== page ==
Deeper consideration and use of Hospital Orders. Utilising the help available from the Probation Services and ensuring that the most vulnerable are protected by the courts.  

Rehabilitation

Prisons should revert to proper rehabilitation techniques. These appear to have waned over the past 10 years or so.  This should include suitable assessment of those with suspected mental health issues particularly within the Autism range, ADHD and PTSD; all of which can be complex. Appropriate treatment should be given to those serving custodial sentences.  Those with significant learning difficulties and/or low IQ should be provided with approved courses and treatment to help with coping and progression, as well as obtaining employment once released.  The government should put in place a service for those released from prison who suffer from mental health issues so that they may continue to be provided with assistance and treatment, in order to reduce reoffending behaviours.

Full expert reports should be obtained by defence solicitors/firms on their client’s behalf where and when possible. Legal aid funding is available for these expert reports where clients are legally aided.  For those clients who are privately funding their defence case, their defence team should advise them about the importance of obtaining expert reports on a client’s mental health issues – albeit that this can be at a significant cost to the privately funded client.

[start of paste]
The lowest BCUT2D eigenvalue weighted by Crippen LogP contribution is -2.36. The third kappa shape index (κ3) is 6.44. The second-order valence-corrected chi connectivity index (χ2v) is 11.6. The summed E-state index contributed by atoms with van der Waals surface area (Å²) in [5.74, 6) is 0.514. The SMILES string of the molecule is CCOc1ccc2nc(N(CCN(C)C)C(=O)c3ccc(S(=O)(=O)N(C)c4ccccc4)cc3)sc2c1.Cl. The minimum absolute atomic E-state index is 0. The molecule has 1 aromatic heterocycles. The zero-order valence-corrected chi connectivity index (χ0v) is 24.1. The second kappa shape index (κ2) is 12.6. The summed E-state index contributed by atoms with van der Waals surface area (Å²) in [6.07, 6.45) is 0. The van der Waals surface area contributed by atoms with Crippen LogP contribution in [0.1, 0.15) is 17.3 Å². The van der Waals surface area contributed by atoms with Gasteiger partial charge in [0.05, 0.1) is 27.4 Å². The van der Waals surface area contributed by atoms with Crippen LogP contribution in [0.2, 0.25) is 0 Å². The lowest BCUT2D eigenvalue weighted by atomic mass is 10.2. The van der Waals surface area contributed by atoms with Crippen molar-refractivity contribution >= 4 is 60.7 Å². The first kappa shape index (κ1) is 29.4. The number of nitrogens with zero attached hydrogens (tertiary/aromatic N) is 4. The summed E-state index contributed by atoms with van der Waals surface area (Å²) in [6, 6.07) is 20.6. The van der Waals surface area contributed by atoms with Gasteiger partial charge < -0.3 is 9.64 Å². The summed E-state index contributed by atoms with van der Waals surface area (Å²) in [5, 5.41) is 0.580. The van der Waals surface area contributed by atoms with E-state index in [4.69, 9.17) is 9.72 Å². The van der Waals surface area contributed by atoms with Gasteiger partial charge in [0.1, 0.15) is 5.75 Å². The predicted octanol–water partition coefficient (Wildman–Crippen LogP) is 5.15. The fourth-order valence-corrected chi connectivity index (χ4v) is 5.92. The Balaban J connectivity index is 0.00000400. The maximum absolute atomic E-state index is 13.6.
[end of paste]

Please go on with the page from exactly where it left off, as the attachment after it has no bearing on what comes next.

On a positive note, there appears to be a very gradual roll out of psychiatrists being available at the Courts to assess defendants facing sentencing.  A very tiny step, but certainly one in the right direction. However, my concern is that there are not enough hours in a day at the court for a full and proper assessment to be carried out. Therefore, in my opinion, without a full assessment, defendants will not be offered appropriate treatment or sentencing plans. 

Mental Health is a wide-ranging condition which is all too often either not fully considered by legal professionals and related authorities or considered at all.  This attitude and lack of proper consideration must change for future generations.

ABOUT THE AUTHOR

Caroline Spencer-Boulton is a NALP Licenced Paralegal from 24:7 Criminal Defence.

The National Association of Licenced Paralegals (NALP) is a non-profit Membership Body and the only Paralegal body that is recognised as an awarding organisation by Ofqual (the regulator of qualifications in England). http://www.nationalparalegals.co.uk

Twitter: @NALP_UK Facebook: https://www.facebook.com/NationalAssocationsofLicensedParalegals/

Online mental health and/or social care training

I’ve always thought of myself as a face to face, engage with a live cohort/audience sort of trainer/speaker until…

I asked yesterday for volunteers to do tutorials with as a form of content marketing. The very first contact I had was for group training over zoom. A little thought later I agreed. I’m about to start a whole new voyage of discovery into online training.

If you’ve been wondering how to get decent quality, interactive training on mental health and social care in these days of lockdown, look no further.

Go on, you know you want to.